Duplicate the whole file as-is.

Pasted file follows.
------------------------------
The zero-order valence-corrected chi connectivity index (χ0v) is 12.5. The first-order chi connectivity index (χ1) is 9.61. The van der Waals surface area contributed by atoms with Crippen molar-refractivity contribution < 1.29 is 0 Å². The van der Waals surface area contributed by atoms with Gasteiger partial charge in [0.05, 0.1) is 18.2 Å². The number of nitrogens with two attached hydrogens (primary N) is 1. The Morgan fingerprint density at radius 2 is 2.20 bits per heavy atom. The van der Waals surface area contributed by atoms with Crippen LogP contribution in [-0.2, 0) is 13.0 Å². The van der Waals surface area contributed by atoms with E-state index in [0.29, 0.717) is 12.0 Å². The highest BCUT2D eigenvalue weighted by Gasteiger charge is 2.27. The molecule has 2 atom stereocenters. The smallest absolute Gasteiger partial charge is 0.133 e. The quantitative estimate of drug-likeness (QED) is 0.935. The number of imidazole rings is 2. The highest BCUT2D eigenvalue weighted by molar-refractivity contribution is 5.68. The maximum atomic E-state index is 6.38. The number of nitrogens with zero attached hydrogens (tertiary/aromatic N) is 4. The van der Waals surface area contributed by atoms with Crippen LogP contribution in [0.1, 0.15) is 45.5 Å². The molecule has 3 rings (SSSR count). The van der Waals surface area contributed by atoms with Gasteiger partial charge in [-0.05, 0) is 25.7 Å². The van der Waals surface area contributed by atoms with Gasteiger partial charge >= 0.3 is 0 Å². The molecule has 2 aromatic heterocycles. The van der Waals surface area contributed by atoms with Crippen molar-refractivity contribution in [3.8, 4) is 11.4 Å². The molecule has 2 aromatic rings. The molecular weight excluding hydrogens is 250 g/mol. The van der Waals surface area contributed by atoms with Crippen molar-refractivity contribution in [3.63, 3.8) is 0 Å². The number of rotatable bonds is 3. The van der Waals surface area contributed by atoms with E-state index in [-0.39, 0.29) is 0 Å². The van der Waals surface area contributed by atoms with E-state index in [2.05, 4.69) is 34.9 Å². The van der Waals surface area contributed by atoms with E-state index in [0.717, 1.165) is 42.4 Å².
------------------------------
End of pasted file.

The zero-order valence-corrected chi connectivity index (χ0v) is 12.5. The first-order chi connectivity index (χ1) is 9.61. The van der Waals surface area contributed by atoms with Crippen molar-refractivity contribution < 1.29 is 0 Å². The van der Waals surface area contributed by atoms with Gasteiger partial charge in [0.05, 0.1) is 18.2 Å². The number of nitrogens with two attached hydrogens (primary N) is 1. The Morgan fingerprint density at radius 2 is 2.20 bits per heavy atom. The van der Waals surface area contributed by atoms with Crippen LogP contribution in [-0.2, 0) is 13.0 Å². The van der Waals surface area contributed by atoms with E-state index in [0.29, 0.717) is 12.0 Å². The highest BCUT2D eigenvalue weighted by Gasteiger charge is 2.27. The molecule has 2 atom stereocenters. The smallest absolute Gasteiger partial charge is 0.133 e. The quantitative estimate of drug-likeness (QED) is 0.935. The number of imidazole rings is 2. The highest BCUT2D eigenvalue weighted by molar-refractivity contribution is 5.68. The maximum atomic E-state index is 6.38. The number of nitrogens with zero attached hydrogens (tertiary/aromatic N) is 4. The van der Waals surface area contributed by atoms with Crippen LogP contribution in [0.1, 0.15) is 45.5 Å². The molecule has 3 rings (SSSR count). The van der Waals surface area contributed by atoms with Gasteiger partial charge in [-0.05, 0) is 25.7 Å². The van der Waals surface area contributed by atoms with Gasteiger partial charge >= 0.3 is 0 Å². The molecule has 2 aromatic heterocycles. The van der Waals surface area contributed by atoms with Crippen molar-refractivity contribution in [3.8, 4) is 11.4 Å². The molecule has 2 aromatic rings. The molecular weight excluding hydrogens is 250 g/mol. The van der Waals surface area contributed by atoms with Crippen molar-refractivity contribution in [3.63, 3.8) is 0 Å². The number of rotatable bonds is 3. The van der Waals surface area contributed by atoms with E-state index in [-0.39, 0.29) is 0 Å². The van der Waals surface area contributed by atoms with E-state index in [2.05, 4.69) is 34.9 Å². The van der Waals surface area contributed by atoms with E-state index in [0.717, 1.165) is 42.4 Å².